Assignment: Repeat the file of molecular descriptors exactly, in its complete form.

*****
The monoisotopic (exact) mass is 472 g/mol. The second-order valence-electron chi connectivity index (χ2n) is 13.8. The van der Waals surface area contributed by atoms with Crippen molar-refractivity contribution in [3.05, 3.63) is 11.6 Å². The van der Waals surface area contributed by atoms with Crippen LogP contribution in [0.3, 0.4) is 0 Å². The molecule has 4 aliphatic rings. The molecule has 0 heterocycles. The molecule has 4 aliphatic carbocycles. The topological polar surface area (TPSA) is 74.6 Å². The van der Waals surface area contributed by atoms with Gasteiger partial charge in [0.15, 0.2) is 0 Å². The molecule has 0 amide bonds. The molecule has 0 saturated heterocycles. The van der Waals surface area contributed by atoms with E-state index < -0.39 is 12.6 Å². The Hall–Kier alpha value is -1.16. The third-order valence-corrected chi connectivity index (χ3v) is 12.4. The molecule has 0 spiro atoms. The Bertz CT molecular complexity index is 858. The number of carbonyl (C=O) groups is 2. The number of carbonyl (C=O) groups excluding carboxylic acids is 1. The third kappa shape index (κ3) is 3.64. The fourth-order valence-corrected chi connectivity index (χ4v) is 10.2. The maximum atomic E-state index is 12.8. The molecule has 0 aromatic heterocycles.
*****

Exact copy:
The monoisotopic (exact) mass is 472 g/mol. The second-order valence-electron chi connectivity index (χ2n) is 13.8. The van der Waals surface area contributed by atoms with Crippen molar-refractivity contribution in [3.05, 3.63) is 11.6 Å². The van der Waals surface area contributed by atoms with Crippen LogP contribution in [0.3, 0.4) is 0 Å². The molecule has 4 aliphatic rings. The molecule has 0 heterocycles. The molecule has 4 aliphatic carbocycles. The topological polar surface area (TPSA) is 74.6 Å². The van der Waals surface area contributed by atoms with Gasteiger partial charge in [0.15, 0.2) is 0 Å². The molecule has 0 amide bonds. The molecule has 0 saturated heterocycles. The van der Waals surface area contributed by atoms with E-state index < -0.39 is 12.6 Å². The Hall–Kier alpha value is -1.16. The third-order valence-corrected chi connectivity index (χ3v) is 12.4. The molecule has 0 spiro atoms. The Bertz CT molecular complexity index is 858. The number of carbonyl (C=O) groups is 2. The number of carbonyl (C=O) groups excluding carboxylic acids is 1. The third kappa shape index (κ3) is 3.64. The fourth-order valence-corrected chi connectivity index (χ4v) is 10.2. The maximum atomic E-state index is 12.8. The molecule has 0 aromatic heterocycles.